Sunday, 30 May 2010

I love Staffordshire figures

I love Staffordshire figures. They're quaint, colourful, a little kitsch. They play with scale in a way that I find appealing, and most importantly, they tell a story: kind of like illustrations in ceramic form. I often wonder about the thought process behind the decision to make certain personalities and their stories into diminutive three dimensional home decoration, and what it says about the society that bought them.

Above image of evangelical hymn writing duo Moody and Sankey, from Comollo Antiques. The first popstar souvenirs?

Above: An ale bench from the wonderful Myrna Schkolne, who writes in her book:
Beer was considered a nutritious dietary necessity because it was the safest, most palatable, most accessible liquid. Children drank it, and hospitals gave patients beer rather than water. England seemed to have a chronic crisis of drunkenness, or as Shakespeare’s Iago commented, “in England . . . they are most potent in potting.”
Of course that's a subject worth depicting in ceramic form (and buying to display proudly on the mantle)! It makes me want to step outside right now and make little figures of the men standing outside the pub getting wasted in their football scarves and beanies. That would be great.

Above: the story of Lt. Munro who escaped the jaws of a tiger that tried to maul him in India. Kind of like me and my imagined clay AFL football fans, another contemporary artist has taken this Staffordshire story and put a contemporary twist on it, but in a slightly different way: Karen Thompson.
(This one courtesy of Myrna's blog.)

Above: Bull Baiting, also from Myrna.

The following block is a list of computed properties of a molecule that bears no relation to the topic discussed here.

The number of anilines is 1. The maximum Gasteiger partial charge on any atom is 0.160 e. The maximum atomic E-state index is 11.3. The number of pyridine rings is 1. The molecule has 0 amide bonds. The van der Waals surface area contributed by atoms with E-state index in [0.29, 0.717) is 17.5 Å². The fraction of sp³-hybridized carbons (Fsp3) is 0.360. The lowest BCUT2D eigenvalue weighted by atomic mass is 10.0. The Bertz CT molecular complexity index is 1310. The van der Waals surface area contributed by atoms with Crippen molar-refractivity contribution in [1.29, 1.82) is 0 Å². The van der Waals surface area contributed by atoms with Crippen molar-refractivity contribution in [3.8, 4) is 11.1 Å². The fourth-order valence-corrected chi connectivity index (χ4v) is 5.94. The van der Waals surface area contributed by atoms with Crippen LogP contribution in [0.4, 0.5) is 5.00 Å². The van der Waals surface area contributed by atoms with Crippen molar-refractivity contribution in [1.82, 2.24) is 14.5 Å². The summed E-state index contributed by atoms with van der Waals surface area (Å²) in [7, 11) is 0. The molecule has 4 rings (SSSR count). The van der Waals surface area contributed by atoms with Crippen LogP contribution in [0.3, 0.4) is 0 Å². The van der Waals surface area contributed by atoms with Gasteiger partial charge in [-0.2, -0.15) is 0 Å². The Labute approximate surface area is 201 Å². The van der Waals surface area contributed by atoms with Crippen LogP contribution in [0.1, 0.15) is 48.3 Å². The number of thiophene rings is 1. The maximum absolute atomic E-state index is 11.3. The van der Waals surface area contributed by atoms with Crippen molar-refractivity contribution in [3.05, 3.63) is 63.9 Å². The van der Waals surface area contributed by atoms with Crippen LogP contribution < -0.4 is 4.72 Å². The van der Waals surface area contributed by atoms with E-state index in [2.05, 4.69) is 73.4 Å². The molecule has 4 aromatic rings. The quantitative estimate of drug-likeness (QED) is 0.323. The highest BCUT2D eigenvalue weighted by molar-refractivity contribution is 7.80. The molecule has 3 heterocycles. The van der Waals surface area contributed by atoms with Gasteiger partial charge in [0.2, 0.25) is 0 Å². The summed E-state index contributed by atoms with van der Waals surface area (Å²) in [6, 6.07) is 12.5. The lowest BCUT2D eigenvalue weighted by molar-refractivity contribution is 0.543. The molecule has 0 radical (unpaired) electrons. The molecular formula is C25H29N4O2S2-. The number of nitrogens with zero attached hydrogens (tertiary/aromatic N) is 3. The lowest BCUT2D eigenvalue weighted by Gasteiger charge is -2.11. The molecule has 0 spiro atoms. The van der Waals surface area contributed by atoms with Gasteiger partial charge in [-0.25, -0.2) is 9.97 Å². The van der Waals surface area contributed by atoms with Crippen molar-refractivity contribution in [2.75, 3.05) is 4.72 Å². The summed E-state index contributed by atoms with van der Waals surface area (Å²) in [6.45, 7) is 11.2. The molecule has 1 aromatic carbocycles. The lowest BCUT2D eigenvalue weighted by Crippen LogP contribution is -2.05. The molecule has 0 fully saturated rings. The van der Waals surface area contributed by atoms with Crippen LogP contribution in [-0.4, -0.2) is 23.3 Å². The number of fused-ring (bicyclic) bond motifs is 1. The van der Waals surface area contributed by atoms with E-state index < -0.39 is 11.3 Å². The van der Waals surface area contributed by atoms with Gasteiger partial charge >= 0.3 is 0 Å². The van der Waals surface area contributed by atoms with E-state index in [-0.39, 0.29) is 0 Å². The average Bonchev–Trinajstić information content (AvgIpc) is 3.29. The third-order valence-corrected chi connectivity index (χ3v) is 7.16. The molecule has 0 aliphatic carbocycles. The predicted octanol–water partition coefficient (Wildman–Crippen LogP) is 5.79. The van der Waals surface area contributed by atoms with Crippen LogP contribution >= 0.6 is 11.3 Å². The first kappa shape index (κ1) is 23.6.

I love this these figures for their play on scale. Above image from Iconic in Edinburgh. Below: again Comollo.

And these figures from The Canterbury Auction Galleries look so quaint as a group that I like to imagine they are one: the giant bird watching over the house and the tree and the tiny figures.
I could go on posting Staffordshire figures forever. However as I don't own any books on the subject I would probably just end up re-blogging from the site of Myrna Schkolne : the most rewarding online resource I have come across.
And of course, there are probably quite a few contemporary artists who like to play with the aesthetics of the Staffordshire figure and other popular ceramics from times past. I am a big fan of the witty and meticulous Melbourne artist Penny Byrne , whose work can be seen at Sullivan & Strumpf. (An excellent little gallery to visit by the way, if you are ever in the back streets of Paddington, Sydney.)

Wednesday, 26 May 2010

Thinking about men and cows

Thinking about men
(and jumpers)

and cows
(and soup)

...oh yeah, and I finished the as yet untitled lady with the village on her head, last seen on this recent post, waiting patiently to be cut out. For those who read that post, there is a very happy ending. My mother read the post and soon after my father very very very kindly bought me a scroll saw. If I pretend that it's like a sideways sewing machine, I'm not so scared. Anyway, the instructions say that it's ideal for making toys and puzzles, so how dangerous can it be?
...I'll let you know.

Sunday, 23 May 2010

German food advertising illustrations from the 1980's

I'm giving it all away now. The source of my unhealthy interest in food advertisements and packaging, especially idealised pastoral landscapes: my mother's Burda Moden magazines from the 1970's and 80's. (If you don't know Burda, it's a super German magazine full of sewing patterns for women and children, recipes, craft and home decorating ideas. Martha's got nothin' on Aenne Burda: for a start, Aenne's empire has been keeping thrifty Europeans crafty since 1950.) Above: Landliebe quark advertisement illustration, 1988.